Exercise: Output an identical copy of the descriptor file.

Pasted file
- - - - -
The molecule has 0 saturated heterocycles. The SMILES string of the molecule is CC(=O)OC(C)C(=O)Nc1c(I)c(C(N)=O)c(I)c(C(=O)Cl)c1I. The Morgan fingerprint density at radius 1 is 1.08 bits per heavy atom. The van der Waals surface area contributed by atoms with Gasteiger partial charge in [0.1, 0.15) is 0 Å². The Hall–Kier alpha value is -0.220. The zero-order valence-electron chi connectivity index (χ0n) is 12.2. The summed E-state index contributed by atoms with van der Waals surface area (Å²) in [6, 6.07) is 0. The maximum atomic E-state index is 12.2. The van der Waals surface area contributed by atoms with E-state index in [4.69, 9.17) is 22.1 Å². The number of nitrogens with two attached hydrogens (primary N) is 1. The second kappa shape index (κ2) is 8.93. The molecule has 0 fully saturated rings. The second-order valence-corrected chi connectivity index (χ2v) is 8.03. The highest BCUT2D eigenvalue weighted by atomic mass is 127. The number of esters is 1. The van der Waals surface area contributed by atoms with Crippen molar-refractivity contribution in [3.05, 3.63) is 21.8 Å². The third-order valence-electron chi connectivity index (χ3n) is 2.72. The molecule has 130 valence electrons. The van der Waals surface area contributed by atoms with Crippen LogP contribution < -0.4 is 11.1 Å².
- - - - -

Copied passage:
The molecule has 0 saturated heterocycles. The SMILES string of the molecule is CC(=O)OC(C)C(=O)Nc1c(I)c(C(N)=O)c(I)c(C(=O)Cl)c1I. The Morgan fingerprint density at radius 1 is 1.08 bits per heavy atom. The van der Waals surface area contributed by atoms with Gasteiger partial charge in [0.1, 0.15) is 0 Å². The Hall–Kier alpha value is -0.220. The zero-order valence-electron chi connectivity index (χ0n) is 12.2. The summed E-state index contributed by atoms with van der Waals surface area (Å²) in [6, 6.07) is 0. The maximum atomic E-state index is 12.2. The van der Waals surface area contributed by atoms with E-state index in [4.69, 9.17) is 22.1 Å². The number of nitrogens with two attached hydrogens (primary N) is 1. The second kappa shape index (κ2) is 8.93. The molecule has 0 fully saturated rings. The second-order valence-corrected chi connectivity index (χ2v) is 8.03. The highest BCUT2D eigenvalue weighted by atomic mass is 127. The number of esters is 1. The van der Waals surface area contributed by atoms with Crippen molar-refractivity contribution in [3.05, 3.63) is 21.8 Å². The third-order valence-electron chi connectivity index (χ3n) is 2.72. The molecule has 130 valence electrons. The van der Waals surface area contributed by atoms with Crippen LogP contribution < -0.4 is 11.1 Å².